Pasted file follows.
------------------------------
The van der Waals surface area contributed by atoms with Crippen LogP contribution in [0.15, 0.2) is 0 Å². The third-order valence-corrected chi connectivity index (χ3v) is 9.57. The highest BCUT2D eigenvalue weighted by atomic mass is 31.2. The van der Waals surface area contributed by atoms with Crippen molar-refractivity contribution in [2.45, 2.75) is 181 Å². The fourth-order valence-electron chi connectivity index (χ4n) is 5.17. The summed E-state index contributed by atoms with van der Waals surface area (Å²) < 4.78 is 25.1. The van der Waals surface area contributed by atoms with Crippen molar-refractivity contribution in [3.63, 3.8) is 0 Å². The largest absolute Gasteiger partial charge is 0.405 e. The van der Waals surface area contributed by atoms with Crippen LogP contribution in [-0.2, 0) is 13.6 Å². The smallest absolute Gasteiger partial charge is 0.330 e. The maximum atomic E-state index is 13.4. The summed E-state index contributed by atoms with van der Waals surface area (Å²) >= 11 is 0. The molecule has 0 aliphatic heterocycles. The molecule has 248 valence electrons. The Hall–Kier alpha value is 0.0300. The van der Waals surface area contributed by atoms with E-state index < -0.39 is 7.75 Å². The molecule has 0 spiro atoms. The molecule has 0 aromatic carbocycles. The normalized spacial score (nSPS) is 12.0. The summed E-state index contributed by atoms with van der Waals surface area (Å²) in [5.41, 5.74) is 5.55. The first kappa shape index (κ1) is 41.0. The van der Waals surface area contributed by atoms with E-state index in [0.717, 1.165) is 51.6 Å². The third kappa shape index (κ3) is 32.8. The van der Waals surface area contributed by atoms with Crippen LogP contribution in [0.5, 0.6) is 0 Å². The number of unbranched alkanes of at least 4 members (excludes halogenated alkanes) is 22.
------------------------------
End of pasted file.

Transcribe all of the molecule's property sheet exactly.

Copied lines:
The van der Waals surface area contributed by atoms with Crippen LogP contribution in [0.15, 0.2) is 0 Å². The third-order valence-corrected chi connectivity index (χ3v) is 9.57. The highest BCUT2D eigenvalue weighted by atomic mass is 31.2. The van der Waals surface area contributed by atoms with Crippen molar-refractivity contribution in [2.45, 2.75) is 181 Å². The fourth-order valence-electron chi connectivity index (χ4n) is 5.17. The summed E-state index contributed by atoms with van der Waals surface area (Å²) < 4.78 is 25.1. The van der Waals surface area contributed by atoms with Crippen molar-refractivity contribution in [3.63, 3.8) is 0 Å². The largest absolute Gasteiger partial charge is 0.405 e. The van der Waals surface area contributed by atoms with Crippen LogP contribution in [-0.2, 0) is 13.6 Å². The smallest absolute Gasteiger partial charge is 0.330 e. The maximum atomic E-state index is 13.4. The summed E-state index contributed by atoms with van der Waals surface area (Å²) >= 11 is 0. The molecule has 0 aliphatic heterocycles. The molecule has 248 valence electrons. The Hall–Kier alpha value is 0.0300. The van der Waals surface area contributed by atoms with E-state index < -0.39 is 7.75 Å². The molecule has 0 spiro atoms. The molecule has 0 aromatic carbocycles. The normalized spacial score (nSPS) is 12.0. The summed E-state index contributed by atoms with van der Waals surface area (Å²) in [5.41, 5.74) is 5.55. The first kappa shape index (κ1) is 41.0. The van der Waals surface area contributed by atoms with E-state index in [0.717, 1.165) is 51.6 Å². The third kappa shape index (κ3) is 32.8. The van der Waals surface area contributed by atoms with Crippen LogP contribution in [0.5, 0.6) is 0 Å². The number of unbranched alkanes of at least 4 members (excludes halogenated alkanes) is 22.